According to a report by the Associated Press, a lawsuit alleges that DEA agents paid an addict in crack cocaine for his assistance with an undercover operation in 2011. According to court papers filed this week, Aaron Romero said he was approached by agents to help with the New Mexico-based "Operation Smack City." In exchange for his working with the agents, Romero said he received portions of the drugs confiscated by five DEA agents working on the case.

A recovering addict at the time of the investigation, Romero's lawsuit says his addiction was reignited from his use aided by the five agents who supplied him with the drugs. The lawsuit is seeking $8.5 million in damages for emotional and physical harm. Romero's lawyer says he is now drug free.

"The United States government and the defendants affirmatively and intentionally established a pattern of distribution of crack cocaine to (Romero) in order to utilize his addiction to crack cocaine to further the investigation and to 'stack drug related charges' against him," the suit reads.

The ...

For Some Feds, Shutdown Was Baby-Making Time

Last fall, federal employees experienced growing anxiety as a government shutdown loomed, and then became a reality on Oct. 1.

Nine months later, it looks like some feds found a (re)productive way to deal with the situation.

Washington news station WNEW reports that there may be something of a baby boomlet in the D.C. area coinciding with the shutdown. At Arlington’s Virginia Hospital Center, 100 more babies were born in the last three months than in the same period in 2013. Sibley Hospital in Washington has seen three more births per day than usual this month.

That’s not exactly scientific proof that feds were working on making babies while they weren’t allowed to work, but it looks like some of them made good use of their free time.

(Image via Nadezda Cruzova/Shutterstock.com)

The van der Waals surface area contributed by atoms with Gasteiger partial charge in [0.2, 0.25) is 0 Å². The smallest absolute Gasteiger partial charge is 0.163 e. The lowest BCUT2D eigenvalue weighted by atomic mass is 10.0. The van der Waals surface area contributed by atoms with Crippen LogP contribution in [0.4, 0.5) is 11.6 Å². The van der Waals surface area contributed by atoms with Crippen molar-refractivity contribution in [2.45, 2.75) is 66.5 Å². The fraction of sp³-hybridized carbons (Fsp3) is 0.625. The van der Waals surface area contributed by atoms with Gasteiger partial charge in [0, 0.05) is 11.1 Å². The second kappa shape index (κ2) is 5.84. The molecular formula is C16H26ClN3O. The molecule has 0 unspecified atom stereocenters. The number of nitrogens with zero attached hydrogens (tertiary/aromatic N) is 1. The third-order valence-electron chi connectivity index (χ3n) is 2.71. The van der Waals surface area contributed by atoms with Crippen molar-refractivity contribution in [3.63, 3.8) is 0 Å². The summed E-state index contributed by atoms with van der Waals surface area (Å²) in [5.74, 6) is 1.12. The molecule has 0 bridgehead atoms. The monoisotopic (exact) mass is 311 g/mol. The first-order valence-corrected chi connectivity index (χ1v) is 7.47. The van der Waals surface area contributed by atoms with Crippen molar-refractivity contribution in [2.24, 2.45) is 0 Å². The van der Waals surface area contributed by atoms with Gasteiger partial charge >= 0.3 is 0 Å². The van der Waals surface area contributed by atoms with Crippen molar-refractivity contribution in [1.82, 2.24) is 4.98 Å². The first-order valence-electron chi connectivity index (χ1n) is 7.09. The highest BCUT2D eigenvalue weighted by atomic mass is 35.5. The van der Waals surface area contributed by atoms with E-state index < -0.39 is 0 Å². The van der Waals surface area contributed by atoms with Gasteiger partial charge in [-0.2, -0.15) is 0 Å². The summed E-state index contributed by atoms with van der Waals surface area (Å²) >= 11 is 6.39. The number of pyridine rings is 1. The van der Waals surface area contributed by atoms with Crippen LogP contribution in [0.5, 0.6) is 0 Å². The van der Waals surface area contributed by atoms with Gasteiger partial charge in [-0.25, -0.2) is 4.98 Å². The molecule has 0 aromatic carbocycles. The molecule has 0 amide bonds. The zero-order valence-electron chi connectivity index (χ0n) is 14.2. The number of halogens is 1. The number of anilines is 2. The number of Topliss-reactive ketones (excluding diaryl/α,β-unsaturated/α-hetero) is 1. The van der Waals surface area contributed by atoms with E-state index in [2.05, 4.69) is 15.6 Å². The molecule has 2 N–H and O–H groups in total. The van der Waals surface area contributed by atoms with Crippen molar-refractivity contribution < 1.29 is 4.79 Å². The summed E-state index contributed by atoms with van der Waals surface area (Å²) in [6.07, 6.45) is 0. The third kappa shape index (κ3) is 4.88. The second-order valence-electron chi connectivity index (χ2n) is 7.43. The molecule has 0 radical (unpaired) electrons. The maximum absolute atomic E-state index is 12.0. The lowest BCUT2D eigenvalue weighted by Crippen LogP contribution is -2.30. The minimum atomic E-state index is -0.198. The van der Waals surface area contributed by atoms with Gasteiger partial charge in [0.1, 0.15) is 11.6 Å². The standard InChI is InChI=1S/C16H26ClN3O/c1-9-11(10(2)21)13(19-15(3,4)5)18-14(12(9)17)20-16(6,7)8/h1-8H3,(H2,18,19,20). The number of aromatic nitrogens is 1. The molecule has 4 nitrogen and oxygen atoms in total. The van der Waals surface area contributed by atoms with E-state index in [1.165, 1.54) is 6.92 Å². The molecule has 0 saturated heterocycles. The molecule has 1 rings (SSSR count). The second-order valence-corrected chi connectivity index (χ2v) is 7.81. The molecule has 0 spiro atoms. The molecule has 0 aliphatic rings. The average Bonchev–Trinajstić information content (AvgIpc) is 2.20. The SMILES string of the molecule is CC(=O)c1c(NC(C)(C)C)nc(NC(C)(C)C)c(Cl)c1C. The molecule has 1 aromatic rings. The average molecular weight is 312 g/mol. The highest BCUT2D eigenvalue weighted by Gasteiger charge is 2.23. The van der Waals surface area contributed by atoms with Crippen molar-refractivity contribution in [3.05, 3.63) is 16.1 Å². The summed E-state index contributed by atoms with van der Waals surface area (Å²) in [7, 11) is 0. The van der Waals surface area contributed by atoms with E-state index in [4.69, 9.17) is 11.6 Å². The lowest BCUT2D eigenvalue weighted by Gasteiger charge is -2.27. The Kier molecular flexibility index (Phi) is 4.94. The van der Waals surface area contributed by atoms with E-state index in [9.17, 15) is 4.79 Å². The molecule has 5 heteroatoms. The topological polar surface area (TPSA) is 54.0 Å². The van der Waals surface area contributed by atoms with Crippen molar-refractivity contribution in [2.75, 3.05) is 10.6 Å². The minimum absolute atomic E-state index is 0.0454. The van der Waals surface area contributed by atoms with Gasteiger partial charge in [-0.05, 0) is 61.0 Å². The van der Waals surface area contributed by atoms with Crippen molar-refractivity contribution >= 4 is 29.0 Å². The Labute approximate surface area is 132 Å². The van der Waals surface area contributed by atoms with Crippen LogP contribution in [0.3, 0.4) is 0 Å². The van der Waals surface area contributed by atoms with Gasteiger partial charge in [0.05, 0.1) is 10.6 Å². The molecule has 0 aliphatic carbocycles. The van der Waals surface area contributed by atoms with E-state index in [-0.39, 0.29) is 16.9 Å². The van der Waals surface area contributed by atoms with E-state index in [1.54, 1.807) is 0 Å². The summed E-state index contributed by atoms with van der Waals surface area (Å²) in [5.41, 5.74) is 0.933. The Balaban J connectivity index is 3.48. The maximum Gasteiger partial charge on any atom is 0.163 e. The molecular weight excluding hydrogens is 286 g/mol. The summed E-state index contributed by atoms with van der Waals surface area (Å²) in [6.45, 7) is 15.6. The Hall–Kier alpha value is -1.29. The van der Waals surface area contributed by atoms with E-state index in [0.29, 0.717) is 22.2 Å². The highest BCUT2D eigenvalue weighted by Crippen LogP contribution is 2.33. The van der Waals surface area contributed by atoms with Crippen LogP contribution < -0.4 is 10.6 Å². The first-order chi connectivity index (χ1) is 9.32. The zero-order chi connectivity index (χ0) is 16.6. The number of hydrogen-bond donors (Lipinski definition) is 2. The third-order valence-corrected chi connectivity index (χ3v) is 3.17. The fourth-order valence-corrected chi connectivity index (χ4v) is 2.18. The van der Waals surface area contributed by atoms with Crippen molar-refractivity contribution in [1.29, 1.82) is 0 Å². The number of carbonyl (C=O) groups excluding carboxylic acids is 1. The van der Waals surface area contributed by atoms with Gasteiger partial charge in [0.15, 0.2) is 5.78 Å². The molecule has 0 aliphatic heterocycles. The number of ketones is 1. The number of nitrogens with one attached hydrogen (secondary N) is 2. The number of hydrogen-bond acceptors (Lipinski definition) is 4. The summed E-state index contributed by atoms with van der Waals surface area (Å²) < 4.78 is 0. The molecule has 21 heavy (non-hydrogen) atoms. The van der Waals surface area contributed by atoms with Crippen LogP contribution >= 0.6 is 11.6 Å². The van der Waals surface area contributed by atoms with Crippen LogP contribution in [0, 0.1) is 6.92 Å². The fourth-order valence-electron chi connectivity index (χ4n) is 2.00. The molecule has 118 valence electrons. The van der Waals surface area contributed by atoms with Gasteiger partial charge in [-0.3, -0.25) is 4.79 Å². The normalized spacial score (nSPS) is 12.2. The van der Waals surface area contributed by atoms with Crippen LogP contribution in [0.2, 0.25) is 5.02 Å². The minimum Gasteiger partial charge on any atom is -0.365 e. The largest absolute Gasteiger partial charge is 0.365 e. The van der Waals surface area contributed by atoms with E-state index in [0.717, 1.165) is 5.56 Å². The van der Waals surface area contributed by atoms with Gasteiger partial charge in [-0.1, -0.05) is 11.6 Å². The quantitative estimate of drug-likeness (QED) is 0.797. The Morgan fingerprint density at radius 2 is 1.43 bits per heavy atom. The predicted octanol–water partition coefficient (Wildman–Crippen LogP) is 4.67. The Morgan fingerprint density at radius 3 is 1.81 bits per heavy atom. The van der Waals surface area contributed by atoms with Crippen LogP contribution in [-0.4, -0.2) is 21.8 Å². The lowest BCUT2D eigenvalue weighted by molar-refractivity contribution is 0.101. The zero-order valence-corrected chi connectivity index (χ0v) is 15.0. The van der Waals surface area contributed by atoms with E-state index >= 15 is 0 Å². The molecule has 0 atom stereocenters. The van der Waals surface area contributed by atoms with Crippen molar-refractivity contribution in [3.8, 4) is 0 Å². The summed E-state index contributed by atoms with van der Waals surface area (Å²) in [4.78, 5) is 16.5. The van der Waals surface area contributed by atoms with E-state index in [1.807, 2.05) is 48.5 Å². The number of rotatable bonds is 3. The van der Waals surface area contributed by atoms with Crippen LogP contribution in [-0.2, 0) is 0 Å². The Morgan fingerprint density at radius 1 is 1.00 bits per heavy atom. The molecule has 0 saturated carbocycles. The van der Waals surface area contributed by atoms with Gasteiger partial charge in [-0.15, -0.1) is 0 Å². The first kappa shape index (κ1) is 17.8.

An Emmy for Obama?

He's already got the Nobel Peace Prize and two Grammys, but will Barack Obama add an Emmy to his list of accomplishments?

Obama's March appearance on the Funny or Die Web series "Between Two Ferns" was nominated Thursday for an Emmy in the Outstanding Short-Format Live-Action Entertainment Program category. The acclaimed Zach Galifianakis's series is up against contenders like the Super Bowl halftime show and Adult Swim's surreal comedy "Children's Hospital."

Obama got rave reviews for the six-and-a-half-minute episode. He verbally sparred with Galifianakis and took Galifianakis' barbs -- including saying HealthCare.gov is "that thing that doesn't work" and calling the president "a nerd" -- with good humor. Our sibling site The Atlantic asked has "there ever been a president so adept at appearing on comedy shows?", The New Yorker called the appearance a "win," and Gawker endorsed it by saying "The whole thing is worth watching."

Technically, Obama isn't nominated for his appearance on the show. Executive producers of the show are the ones nominated and would receive the actual statuette in the case of a "Between Two Ferns" win. It is unclear if the presentation of the Outstanding Short-Format Live-Action Entertainment Program ...